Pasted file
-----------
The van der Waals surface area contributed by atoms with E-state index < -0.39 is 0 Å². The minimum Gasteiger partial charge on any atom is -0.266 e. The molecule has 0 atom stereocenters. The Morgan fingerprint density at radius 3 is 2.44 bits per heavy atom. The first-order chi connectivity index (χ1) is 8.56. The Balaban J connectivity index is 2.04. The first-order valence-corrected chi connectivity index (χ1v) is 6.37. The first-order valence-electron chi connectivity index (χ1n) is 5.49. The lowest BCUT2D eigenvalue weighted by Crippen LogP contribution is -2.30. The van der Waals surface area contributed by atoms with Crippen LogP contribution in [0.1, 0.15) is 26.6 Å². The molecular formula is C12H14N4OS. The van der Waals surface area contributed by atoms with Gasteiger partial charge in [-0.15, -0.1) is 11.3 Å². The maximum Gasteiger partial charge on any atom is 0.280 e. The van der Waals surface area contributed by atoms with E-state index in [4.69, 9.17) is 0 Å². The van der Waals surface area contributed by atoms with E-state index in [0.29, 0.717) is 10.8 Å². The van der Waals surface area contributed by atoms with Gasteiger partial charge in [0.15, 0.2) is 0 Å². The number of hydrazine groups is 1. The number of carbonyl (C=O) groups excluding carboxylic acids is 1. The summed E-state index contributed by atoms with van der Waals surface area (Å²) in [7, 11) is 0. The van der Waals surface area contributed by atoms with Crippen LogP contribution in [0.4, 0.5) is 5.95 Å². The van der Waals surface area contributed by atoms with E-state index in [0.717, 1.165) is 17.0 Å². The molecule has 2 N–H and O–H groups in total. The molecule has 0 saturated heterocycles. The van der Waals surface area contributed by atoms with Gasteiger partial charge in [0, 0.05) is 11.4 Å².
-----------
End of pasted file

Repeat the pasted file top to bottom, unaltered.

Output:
The van der Waals surface area contributed by atoms with E-state index < -0.39 is 0 Å². The minimum Gasteiger partial charge on any atom is -0.266 e. The molecule has 0 atom stereocenters. The Morgan fingerprint density at radius 3 is 2.44 bits per heavy atom. The first-order chi connectivity index (χ1) is 8.56. The Balaban J connectivity index is 2.04. The first-order valence-corrected chi connectivity index (χ1v) is 6.37. The first-order valence-electron chi connectivity index (χ1n) is 5.49. The lowest BCUT2D eigenvalue weighted by Crippen LogP contribution is -2.30. The van der Waals surface area contributed by atoms with Crippen LogP contribution in [0.1, 0.15) is 26.6 Å². The molecular formula is C12H14N4OS. The van der Waals surface area contributed by atoms with Gasteiger partial charge in [-0.15, -0.1) is 11.3 Å². The maximum Gasteiger partial charge on any atom is 0.280 e. The van der Waals surface area contributed by atoms with E-state index in [4.69, 9.17) is 0 Å². The van der Waals surface area contributed by atoms with E-state index in [0.29, 0.717) is 10.8 Å². The van der Waals surface area contributed by atoms with Gasteiger partial charge in [0.15, 0.2) is 0 Å². The number of hydrazine groups is 1. The number of carbonyl (C=O) groups excluding carboxylic acids is 1. The summed E-state index contributed by atoms with van der Waals surface area (Å²) in [7, 11) is 0. The van der Waals surface area contributed by atoms with Crippen LogP contribution in [0.4, 0.5) is 5.95 Å². The van der Waals surface area contributed by atoms with E-state index in [0.717, 1.165) is 17.0 Å². The molecule has 2 N–H and O–H groups in total. The molecule has 0 saturated heterocycles. The van der Waals surface area contributed by atoms with Gasteiger partial charge in [0, 0.05) is 11.4 Å².